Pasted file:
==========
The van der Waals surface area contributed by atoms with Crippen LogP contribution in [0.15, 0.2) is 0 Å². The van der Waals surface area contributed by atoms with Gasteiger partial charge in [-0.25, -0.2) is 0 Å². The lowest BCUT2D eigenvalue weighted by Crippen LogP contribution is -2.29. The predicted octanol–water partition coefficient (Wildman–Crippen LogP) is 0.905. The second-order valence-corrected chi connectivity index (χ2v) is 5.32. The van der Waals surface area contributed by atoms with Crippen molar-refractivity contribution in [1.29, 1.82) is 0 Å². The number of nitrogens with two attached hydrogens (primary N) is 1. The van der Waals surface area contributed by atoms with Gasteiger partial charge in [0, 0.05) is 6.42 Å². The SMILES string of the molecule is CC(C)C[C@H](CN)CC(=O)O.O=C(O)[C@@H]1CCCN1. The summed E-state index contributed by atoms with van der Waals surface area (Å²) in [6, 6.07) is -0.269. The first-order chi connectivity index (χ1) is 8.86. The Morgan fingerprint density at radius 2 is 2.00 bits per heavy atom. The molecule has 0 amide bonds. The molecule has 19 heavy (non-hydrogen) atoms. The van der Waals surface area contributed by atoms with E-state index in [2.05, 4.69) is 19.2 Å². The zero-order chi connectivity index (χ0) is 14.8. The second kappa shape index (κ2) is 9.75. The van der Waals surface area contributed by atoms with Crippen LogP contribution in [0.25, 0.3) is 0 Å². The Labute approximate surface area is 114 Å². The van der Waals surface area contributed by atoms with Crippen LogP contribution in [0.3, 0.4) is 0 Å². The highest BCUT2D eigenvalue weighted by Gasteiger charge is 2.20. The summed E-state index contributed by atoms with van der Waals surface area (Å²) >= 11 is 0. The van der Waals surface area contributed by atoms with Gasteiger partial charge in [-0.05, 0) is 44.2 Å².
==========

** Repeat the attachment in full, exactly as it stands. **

The van der Waals surface area contributed by atoms with Crippen LogP contribution in [0.15, 0.2) is 0 Å². The van der Waals surface area contributed by atoms with Gasteiger partial charge in [-0.25, -0.2) is 0 Å². The lowest BCUT2D eigenvalue weighted by Crippen LogP contribution is -2.29. The predicted octanol–water partition coefficient (Wildman–Crippen LogP) is 0.905. The second-order valence-corrected chi connectivity index (χ2v) is 5.32. The van der Waals surface area contributed by atoms with Crippen molar-refractivity contribution in [1.29, 1.82) is 0 Å². The number of nitrogens with two attached hydrogens (primary N) is 1. The van der Waals surface area contributed by atoms with Gasteiger partial charge in [0, 0.05) is 6.42 Å². The SMILES string of the molecule is CC(C)C[C@H](CN)CC(=O)O.O=C(O)[C@@H]1CCCN1. The summed E-state index contributed by atoms with van der Waals surface area (Å²) in [6, 6.07) is -0.269. The first-order chi connectivity index (χ1) is 8.86. The Morgan fingerprint density at radius 2 is 2.00 bits per heavy atom. The molecule has 0 amide bonds. The molecule has 19 heavy (non-hydrogen) atoms. The van der Waals surface area contributed by atoms with E-state index in [2.05, 4.69) is 19.2 Å². The zero-order chi connectivity index (χ0) is 14.8. The second kappa shape index (κ2) is 9.75. The van der Waals surface area contributed by atoms with Crippen LogP contribution in [0.25, 0.3) is 0 Å². The Labute approximate surface area is 114 Å². The van der Waals surface area contributed by atoms with Crippen LogP contribution in [0.3, 0.4) is 0 Å². The highest BCUT2D eigenvalue weighted by Gasteiger charge is 2.20. The summed E-state index contributed by atoms with van der Waals surface area (Å²) >= 11 is 0. The van der Waals surface area contributed by atoms with Gasteiger partial charge in [-0.05, 0) is 44.2 Å².